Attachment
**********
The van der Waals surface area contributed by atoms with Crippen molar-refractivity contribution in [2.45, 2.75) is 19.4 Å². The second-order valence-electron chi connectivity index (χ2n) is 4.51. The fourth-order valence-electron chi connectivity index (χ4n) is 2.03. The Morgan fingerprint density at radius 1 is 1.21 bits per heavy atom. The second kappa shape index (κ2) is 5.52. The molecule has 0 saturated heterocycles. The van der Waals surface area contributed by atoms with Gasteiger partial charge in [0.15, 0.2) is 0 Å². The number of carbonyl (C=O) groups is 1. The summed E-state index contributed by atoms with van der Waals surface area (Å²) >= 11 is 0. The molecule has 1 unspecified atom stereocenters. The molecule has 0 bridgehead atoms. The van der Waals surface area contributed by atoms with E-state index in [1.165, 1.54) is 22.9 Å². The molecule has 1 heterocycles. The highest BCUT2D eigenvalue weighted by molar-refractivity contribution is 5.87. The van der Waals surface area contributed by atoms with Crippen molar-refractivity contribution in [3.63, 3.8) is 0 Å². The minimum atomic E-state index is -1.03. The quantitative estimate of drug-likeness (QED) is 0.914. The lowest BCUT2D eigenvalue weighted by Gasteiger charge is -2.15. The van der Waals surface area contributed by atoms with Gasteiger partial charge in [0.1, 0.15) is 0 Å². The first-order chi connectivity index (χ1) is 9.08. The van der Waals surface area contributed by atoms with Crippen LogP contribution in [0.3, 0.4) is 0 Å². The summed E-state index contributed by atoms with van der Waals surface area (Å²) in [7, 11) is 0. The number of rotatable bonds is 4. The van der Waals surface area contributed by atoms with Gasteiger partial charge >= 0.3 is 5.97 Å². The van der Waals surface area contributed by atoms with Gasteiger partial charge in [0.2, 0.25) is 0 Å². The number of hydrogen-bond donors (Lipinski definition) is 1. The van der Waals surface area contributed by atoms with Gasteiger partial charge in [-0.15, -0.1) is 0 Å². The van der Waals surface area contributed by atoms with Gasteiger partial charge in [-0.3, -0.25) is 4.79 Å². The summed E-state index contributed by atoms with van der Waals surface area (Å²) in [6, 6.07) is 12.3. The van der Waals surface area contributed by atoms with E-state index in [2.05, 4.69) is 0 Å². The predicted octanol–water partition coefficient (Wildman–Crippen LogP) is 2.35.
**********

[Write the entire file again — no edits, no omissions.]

The van der Waals surface area contributed by atoms with Crippen molar-refractivity contribution in [2.45, 2.75) is 19.4 Å². The second-order valence-electron chi connectivity index (χ2n) is 4.51. The fourth-order valence-electron chi connectivity index (χ4n) is 2.03. The Morgan fingerprint density at radius 1 is 1.21 bits per heavy atom. The second kappa shape index (κ2) is 5.52. The molecule has 0 saturated heterocycles. The van der Waals surface area contributed by atoms with Gasteiger partial charge in [0.15, 0.2) is 0 Å². The number of carbonyl (C=O) groups is 1. The summed E-state index contributed by atoms with van der Waals surface area (Å²) >= 11 is 0. The molecule has 1 unspecified atom stereocenters. The molecule has 0 bridgehead atoms. The van der Waals surface area contributed by atoms with E-state index in [1.165, 1.54) is 22.9 Å². The molecule has 1 heterocycles. The highest BCUT2D eigenvalue weighted by molar-refractivity contribution is 5.87. The van der Waals surface area contributed by atoms with Crippen molar-refractivity contribution in [3.63, 3.8) is 0 Å². The minimum atomic E-state index is -1.03. The quantitative estimate of drug-likeness (QED) is 0.914. The lowest BCUT2D eigenvalue weighted by Gasteiger charge is -2.15. The van der Waals surface area contributed by atoms with Gasteiger partial charge in [0.1, 0.15) is 0 Å². The first-order chi connectivity index (χ1) is 9.08. The van der Waals surface area contributed by atoms with Crippen LogP contribution in [0.3, 0.4) is 0 Å². The summed E-state index contributed by atoms with van der Waals surface area (Å²) in [7, 11) is 0. The number of rotatable bonds is 4. The van der Waals surface area contributed by atoms with Gasteiger partial charge >= 0.3 is 5.97 Å². The van der Waals surface area contributed by atoms with Gasteiger partial charge in [0.2, 0.25) is 0 Å². The number of hydrogen-bond donors (Lipinski definition) is 1. The van der Waals surface area contributed by atoms with Gasteiger partial charge in [-0.15, -0.1) is 0 Å². The van der Waals surface area contributed by atoms with Gasteiger partial charge in [-0.3, -0.25) is 4.79 Å². The summed E-state index contributed by atoms with van der Waals surface area (Å²) in [6, 6.07) is 12.3. The van der Waals surface area contributed by atoms with E-state index in [2.05, 4.69) is 0 Å². The predicted octanol–water partition coefficient (Wildman–Crippen LogP) is 2.35.